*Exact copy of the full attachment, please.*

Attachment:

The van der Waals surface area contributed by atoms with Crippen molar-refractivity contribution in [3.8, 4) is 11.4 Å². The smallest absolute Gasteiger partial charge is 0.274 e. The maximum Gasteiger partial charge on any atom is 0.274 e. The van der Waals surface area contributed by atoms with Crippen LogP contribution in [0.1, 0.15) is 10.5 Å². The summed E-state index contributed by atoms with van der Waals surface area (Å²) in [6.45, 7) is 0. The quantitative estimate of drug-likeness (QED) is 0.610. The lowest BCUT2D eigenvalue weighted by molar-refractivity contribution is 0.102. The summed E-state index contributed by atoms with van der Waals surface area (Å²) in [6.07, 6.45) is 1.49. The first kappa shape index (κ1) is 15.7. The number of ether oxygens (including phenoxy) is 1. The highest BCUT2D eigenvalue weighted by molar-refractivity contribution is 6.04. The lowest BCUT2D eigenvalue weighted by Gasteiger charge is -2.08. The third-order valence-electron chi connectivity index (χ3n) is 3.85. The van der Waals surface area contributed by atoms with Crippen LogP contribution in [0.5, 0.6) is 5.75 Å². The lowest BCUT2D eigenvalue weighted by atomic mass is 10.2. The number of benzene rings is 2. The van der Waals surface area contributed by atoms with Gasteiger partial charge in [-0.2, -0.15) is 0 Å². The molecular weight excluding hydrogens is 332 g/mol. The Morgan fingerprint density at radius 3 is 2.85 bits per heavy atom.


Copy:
The van der Waals surface area contributed by atoms with Crippen molar-refractivity contribution in [3.8, 4) is 11.4 Å². The smallest absolute Gasteiger partial charge is 0.274 e. The maximum Gasteiger partial charge on any atom is 0.274 e. The van der Waals surface area contributed by atoms with Crippen LogP contribution in [0.1, 0.15) is 10.5 Å². The summed E-state index contributed by atoms with van der Waals surface area (Å²) in [6.45, 7) is 0. The quantitative estimate of drug-likeness (QED) is 0.610. The lowest BCUT2D eigenvalue weighted by molar-refractivity contribution is 0.102. The summed E-state index contributed by atoms with van der Waals surface area (Å²) in [6.07, 6.45) is 1.49. The first kappa shape index (κ1) is 15.7. The number of ether oxygens (including phenoxy) is 1. The highest BCUT2D eigenvalue weighted by molar-refractivity contribution is 6.04. The lowest BCUT2D eigenvalue weighted by Gasteiger charge is -2.08. The third-order valence-electron chi connectivity index (χ3n) is 3.85. The van der Waals surface area contributed by atoms with Crippen LogP contribution in [0.5, 0.6) is 5.75 Å². The lowest BCUT2D eigenvalue weighted by atomic mass is 10.2. The number of benzene rings is 2. The van der Waals surface area contributed by atoms with Gasteiger partial charge in [-0.2, -0.15) is 0 Å². The molecular weight excluding hydrogens is 332 g/mol. The Morgan fingerprint density at radius 3 is 2.85 bits per heavy atom.